- Book reviewer
- History - WW1, Book reviews, WWI operations
- RAN Ships
- None noted.
- June 2015 edition of the Naval Historical Review (all rights reserved)
The Digger’s View – WWI in Colour by Juan Mahony. Published by The Digger’s View Pty Ltd, Newcastle, NSW, 2014. Hardback quarto size, 270 pages of high quality printing and artwork with numerous coloured photographs. rrp $50 – available from leading booksellers and www.thediggersview.com.au.
The author has provided a skilfully composed narrative taken from extracts of letters and diaries of Australian men who served in the Great War and these have been enhanced by numerous photographs. We have all seen grainy black and white photos from these times many with features barely discernible. Here the skill of Mahony and his colleagues is brought to the fore as photographs are enhanced and carefully coloured which adds another dimension and brings them to life as never seen before. Nowhere are the colours too bright but they are subtle which seems to complements the aura of the work and the dedication of time and place.
The volume takes us from the start of the conflict, through enlistment and on to the great battlefields of the Middle East and Europe. While this is essentially a Digger’s tale, a chapter is devoted to the Australia Flying Corps, possibly the only fault we find from a naval standpoint is, other than the Sydney – Emden engagement and the landings at Gallipoli, the RAN’s contribution is somewhat overlooked.
Through the photographic record we gain a sense of modern warfare for which we were ill prepared. Men trained by those who had fought in past short-term conflicts where light cavalry were formidable weapons were sent ashore to hostile beaches at Gallipoli. They mainly landed using improvised ship’s lifeboats, and then with rifles and a few rounds of ammunition, confronted entrenched patriots with covering machine guns under the overall direction of experienced Prussians. Those who later fought against the same enemy in Mesopotamia where they could use their cavalry skills were justly rewarded.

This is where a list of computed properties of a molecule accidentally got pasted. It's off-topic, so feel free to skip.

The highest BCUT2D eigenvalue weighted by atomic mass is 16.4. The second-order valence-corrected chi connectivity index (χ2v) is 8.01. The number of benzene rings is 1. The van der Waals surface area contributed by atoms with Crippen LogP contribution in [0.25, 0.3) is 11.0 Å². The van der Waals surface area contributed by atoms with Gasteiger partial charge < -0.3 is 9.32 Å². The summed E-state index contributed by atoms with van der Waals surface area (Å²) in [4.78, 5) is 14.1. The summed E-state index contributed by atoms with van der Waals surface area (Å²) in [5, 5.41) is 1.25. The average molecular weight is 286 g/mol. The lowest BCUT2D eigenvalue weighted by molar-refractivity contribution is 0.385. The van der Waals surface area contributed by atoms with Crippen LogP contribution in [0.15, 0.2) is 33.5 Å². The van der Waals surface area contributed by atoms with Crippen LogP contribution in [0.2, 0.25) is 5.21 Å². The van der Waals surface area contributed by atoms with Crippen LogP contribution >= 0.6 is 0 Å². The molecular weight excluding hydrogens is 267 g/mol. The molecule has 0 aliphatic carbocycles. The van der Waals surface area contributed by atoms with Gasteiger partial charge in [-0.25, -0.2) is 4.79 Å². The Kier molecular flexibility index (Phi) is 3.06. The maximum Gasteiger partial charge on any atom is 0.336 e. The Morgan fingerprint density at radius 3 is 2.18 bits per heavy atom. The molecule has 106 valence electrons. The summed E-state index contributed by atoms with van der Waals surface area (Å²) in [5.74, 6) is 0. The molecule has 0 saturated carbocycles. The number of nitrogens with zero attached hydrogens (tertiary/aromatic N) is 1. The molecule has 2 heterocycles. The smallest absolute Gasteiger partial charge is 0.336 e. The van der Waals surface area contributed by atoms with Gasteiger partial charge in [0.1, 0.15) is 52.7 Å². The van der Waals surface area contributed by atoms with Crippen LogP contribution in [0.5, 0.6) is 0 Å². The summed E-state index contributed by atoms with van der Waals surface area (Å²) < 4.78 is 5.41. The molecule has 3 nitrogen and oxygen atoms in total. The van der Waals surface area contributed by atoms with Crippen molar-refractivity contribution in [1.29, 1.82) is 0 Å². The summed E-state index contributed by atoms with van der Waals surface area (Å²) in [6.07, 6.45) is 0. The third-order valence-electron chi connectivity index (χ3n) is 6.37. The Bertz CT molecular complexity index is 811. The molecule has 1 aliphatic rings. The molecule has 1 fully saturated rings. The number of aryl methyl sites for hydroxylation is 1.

Images of Digger’s tell of those who went to the Western Front having the same encounters with trench warfare and even more machine guns plus artillery and gas attacks. Here however the terrain and weather were against boys used to brown dirt and sunshine, and their letters home explain how they had to contend with not only bullets and shells but cold and rain and that ever present mud.
The book is well researched considering such detail as the variety of dyes used by numerous clothing companies in preparing woollen uniforms, resulting in a spectrum of colours somewhere between green and brown. The quality of the images and their captions is reflected in their use by some national dailies. The Diggers’s View provides an interesting look into our history through some first class images not previously seen in this detail. It is a worthwhile accompaniment to any collection of WWI history.